Our verdict: an interesting move from Nikon, but the price-tag leaves a sour taste

Sony NEX-7 with OLED viewfinder

There’s no question the Sony NEX-7 is a stunner – the OLED (organic light emitting diode) electronic viewfinder is staggeringly bright and sharp, and Sony have slipped it into an amazingly slim camera body. But the price? £1000 just for the camera body with no lens. Wow.

Our verdict: wonderful viewfinder technology, but ruinously expensive

Canon PowerShot A1200 – the holy grail?

Finally, this April saw the release of a new cheap compact from Canon with a small optical viewfinder. At just £80, the Canon Powershot A1200 feels like the answer to all of our prayers. However, the viewfinder is exceptionally small, and Canon refuses to commit to releasing future compact models with viewfinders.

Our verdict: the price is right, but the viewfinder itself is disappointingly small

So where do we go from here?

A year down the line from when our viewfinder campaign began, the camera market certainly looks different. However, the fundamental need for an affordable, compact camera with a viewfinder to suit all users has scarcely been addressed at all.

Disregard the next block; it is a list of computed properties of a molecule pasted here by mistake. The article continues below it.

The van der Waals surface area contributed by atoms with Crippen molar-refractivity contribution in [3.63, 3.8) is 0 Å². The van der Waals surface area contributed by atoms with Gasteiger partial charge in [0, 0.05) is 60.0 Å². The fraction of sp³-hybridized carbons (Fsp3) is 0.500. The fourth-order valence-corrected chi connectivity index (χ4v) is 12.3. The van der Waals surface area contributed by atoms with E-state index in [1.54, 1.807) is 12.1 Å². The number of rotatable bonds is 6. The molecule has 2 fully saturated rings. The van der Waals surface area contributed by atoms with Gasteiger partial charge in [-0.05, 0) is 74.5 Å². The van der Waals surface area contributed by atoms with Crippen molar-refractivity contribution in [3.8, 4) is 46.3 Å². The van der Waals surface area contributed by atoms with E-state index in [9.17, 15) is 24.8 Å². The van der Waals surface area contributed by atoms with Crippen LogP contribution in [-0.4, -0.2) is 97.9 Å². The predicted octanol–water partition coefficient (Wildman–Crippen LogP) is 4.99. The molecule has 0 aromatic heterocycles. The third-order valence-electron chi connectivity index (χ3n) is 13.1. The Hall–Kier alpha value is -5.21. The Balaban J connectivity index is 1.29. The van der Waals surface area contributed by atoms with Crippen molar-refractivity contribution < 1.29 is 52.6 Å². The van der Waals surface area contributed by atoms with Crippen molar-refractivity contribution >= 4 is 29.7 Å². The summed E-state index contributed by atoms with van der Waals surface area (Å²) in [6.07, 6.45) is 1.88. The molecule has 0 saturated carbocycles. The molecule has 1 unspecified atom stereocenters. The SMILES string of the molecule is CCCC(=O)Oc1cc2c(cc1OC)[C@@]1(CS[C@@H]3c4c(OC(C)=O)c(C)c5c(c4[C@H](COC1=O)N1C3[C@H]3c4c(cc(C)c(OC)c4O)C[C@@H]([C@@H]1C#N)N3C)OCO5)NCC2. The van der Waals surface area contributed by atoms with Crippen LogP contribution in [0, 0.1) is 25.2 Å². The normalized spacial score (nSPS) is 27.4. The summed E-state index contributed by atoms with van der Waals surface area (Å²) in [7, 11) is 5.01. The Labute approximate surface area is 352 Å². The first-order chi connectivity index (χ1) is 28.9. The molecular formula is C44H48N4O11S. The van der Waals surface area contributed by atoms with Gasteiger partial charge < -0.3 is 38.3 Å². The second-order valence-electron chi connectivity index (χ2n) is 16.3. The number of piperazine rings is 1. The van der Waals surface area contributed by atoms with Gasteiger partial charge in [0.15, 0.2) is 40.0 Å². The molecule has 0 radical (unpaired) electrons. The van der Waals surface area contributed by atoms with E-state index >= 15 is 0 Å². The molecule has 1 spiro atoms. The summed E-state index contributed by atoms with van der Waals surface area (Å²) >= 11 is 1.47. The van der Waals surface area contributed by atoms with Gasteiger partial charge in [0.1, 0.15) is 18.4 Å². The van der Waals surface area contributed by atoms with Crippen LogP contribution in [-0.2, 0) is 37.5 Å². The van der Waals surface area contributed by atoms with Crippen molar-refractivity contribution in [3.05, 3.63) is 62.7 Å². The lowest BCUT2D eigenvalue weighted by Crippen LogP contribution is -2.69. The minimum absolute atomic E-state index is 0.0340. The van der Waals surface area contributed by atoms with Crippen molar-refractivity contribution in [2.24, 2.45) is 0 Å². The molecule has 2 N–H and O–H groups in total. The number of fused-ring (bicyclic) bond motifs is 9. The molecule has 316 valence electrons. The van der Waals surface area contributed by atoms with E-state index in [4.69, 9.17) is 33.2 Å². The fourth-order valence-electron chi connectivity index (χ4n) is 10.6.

It’s true that technology which debuts on more expensive models will find a way of trickling down to more affordable versions over time, but sometimes this process needs a shot in the arm.

That’s why we intend to return to all of the major camera manufacturers to let them know there’s still an appetite for affordable cameras with viewfinders – so make sure you tell them what you think of their latest largely expensive offerings!

Comments
Guest
Peter says:
21 October 2011

Although I own a Nikon DSLR my preferred day-to-day camera is a compact. I am now on my 3rd Fuji FinePix 6800Zoom which has a viewfinder. The camera is only 3.3mps, about 8 years old but is very versatile and has its own charging base. My wife is long-sighted and finds holding a camera at arms length unsatisfactory so, being unable to find a suitable viewfinder camera to replace my original 6800Z, I looked on ebay and was able to purchase an identical replacement for only £25. When that failed, I bought another for a similar price. I will look at the Canon PowerShot A1200 but I am prepared to be disappointed.

Guest